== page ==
As with his previous book, 31 Days to Finding Your Blogging Mojo, Allain has writting another winner. He knocks it clear outta the park! It’s smart, yet simple, clear, and actionable. Anybody wanting to build a tribe can follow these steps. Bryan shares the lessons he’s learned from:
Over 10 years of blogging,
Putting on his own conference,
Reaching out to people he admires.
This book is packed with such practical wisdom that it would be cheap at twice the price! It really is that good.
Don’t take my word for it–pick up a copy, and put the steps into practice. And watch your tribe grow!
No, not that kind. We don’t need to call his wife, Sarah. We don’t need the Fire Marshall.
No, the kind of fire I mean is the one Andrew is marshalling. If you’re a creative type, or even if you’re not (or afraid to see yourself as one), he’s just released sleek, slick, powerful new eBook called:
I guarantee reading it will ignite a creative fire under your a**. Andrew challenges us to see even mundane chores such as shopping in a new light (“As I took in the design of the label, I envisioned what a stack of them would like in our kitchen…”).
You see, the truth is: there are no mundane chores for the creative, rather life must be approached with the right perspective. So see labels in a new light, give yourself permission to smell the baking bread.
What Andrew is talking about is nourishing one’s soul–because we create out of our cores. As such, we must nourish them–feed them creative fuel.
Andrew also counsels us to celebrate what we have, instead of pining over what we don’t. Because this is poverty, and it disarms our creative selves. A great to short circuit this poverty–which sets the stage for envy–is to celebrate the accomplishments of others. Instead of carping about the job you didn’t get, or how successful so-and-so is, celebrate them.
Congratulate them–take them out for coffee.
Andrew says that celebrating others is the surest way to kill that green-eyed monster, jealousy.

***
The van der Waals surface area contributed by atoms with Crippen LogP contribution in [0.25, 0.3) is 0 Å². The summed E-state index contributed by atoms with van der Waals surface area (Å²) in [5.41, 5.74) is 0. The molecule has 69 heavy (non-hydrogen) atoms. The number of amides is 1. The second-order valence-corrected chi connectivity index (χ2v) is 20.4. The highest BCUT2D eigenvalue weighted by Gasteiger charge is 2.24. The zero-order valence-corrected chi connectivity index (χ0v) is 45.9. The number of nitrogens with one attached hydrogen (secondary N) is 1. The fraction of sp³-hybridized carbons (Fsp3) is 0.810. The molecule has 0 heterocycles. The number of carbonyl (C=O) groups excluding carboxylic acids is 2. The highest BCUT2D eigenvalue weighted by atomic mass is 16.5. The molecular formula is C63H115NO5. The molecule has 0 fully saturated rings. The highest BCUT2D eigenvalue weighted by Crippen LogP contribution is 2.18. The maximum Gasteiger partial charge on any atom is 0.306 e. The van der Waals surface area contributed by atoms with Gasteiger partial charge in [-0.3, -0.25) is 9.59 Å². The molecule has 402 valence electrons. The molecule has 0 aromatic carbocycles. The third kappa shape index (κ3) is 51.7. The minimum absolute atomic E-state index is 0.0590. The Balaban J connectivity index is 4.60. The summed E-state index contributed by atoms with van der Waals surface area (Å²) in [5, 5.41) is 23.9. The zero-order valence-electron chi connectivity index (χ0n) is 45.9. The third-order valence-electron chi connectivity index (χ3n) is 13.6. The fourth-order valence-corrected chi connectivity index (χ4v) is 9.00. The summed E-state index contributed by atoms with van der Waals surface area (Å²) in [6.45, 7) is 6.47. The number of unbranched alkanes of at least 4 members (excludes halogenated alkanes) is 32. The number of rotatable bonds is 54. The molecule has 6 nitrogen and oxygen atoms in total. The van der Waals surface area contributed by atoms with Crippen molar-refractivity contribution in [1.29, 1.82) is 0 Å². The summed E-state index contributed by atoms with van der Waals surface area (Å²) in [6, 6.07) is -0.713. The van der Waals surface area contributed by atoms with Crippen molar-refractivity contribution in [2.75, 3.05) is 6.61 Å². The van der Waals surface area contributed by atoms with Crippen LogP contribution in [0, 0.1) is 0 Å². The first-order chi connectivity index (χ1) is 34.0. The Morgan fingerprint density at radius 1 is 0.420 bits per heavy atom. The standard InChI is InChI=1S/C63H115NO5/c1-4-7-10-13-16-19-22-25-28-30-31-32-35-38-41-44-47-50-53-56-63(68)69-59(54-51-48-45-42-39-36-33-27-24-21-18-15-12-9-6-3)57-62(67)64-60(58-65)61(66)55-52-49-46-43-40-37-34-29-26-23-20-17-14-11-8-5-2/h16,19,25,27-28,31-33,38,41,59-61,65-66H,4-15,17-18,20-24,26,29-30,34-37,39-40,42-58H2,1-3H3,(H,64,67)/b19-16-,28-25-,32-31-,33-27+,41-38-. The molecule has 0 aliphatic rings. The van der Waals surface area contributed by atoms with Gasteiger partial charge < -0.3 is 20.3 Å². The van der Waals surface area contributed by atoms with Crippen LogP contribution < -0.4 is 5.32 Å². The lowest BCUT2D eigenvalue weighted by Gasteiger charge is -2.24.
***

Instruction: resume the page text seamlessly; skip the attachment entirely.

I could go on. This short book is powerful, and power-packed, and I can’t encourage you strongly enough to buy it. Andrew has been kind enough to offer my readers a 50% discount through the end of September via the code “RANDOMLYCHAD.”
What are you waiting for? Set your creativity on fire:
Yes, I know–this is just a blog. There are millions of them out there–all begging for attention. There are many better, some worse, and many better-trafficked.
To me, it’s more than a blog– it represents an ideal, a dream. Hearing the stories yesterday of how Jesus used my words, that’s what makes me come alive. That is what I was made for.
But dreams don’t pay bills. I’m afraid all I’ll ever have is a bite of this succulent fruit, never to step foot into the orchard. Don’t get me wrong–I have a good job, earn sufficient wages to cover the basics. Insofar as I can tell, it’s not changing lives.
I feel like I was made for me. When I hear of hearts being challenged, finding freedom, my own heart leaps within me, cries “Yes!”
Again, none of which pays the bills. Part of me wants to say “That’s okay–you’re better off than so many.” And this is true.
I just want my work to count for something, have meaning. There’s a suffocating sameness to life lived in the confines of a cubicle. The accuser of the brethren lies to me, says it will never get better…
On the other hand, while I’m there, I don’t want to miss God. He’s got me there for a reason. And there’s a certain security in knowing that I don’t have to write for money, that my family isn’t dependent upon my creativity for its bread.
I can write for love, for passion, out of conviction. My dream is being financed by my day job.
But it’s a hard place to be when one can see the more, see that carrot dangling there, just out of mouth’s reach. Just last night–bearing in my mind I said nothing–as we watched the opening scenes of that old Chevy Chase movie, Funny Farm, my wife said, “I wish that could be us, that we could move to the country, where you could write your book.”
Ah, desire! So cruelly awakened!
But the pressures of age, obligation, and health crowd in, too–their voices demanding to be heard. Let’s not forget fear. Fear is there, too, wondering:
What if you fail? What then? What if you succeed? Could you do it again? I look at the creative life, and see a life that requires much more faith and confidence than I currently have.
“Lord, I believe; help Thou my unbelief.” Lord, help me to wait and trust.
How about you? Do you have a dream? Something that makes you come alive? Look down deep into your heart–past the clutter and the noise–what do you see? What were you made for?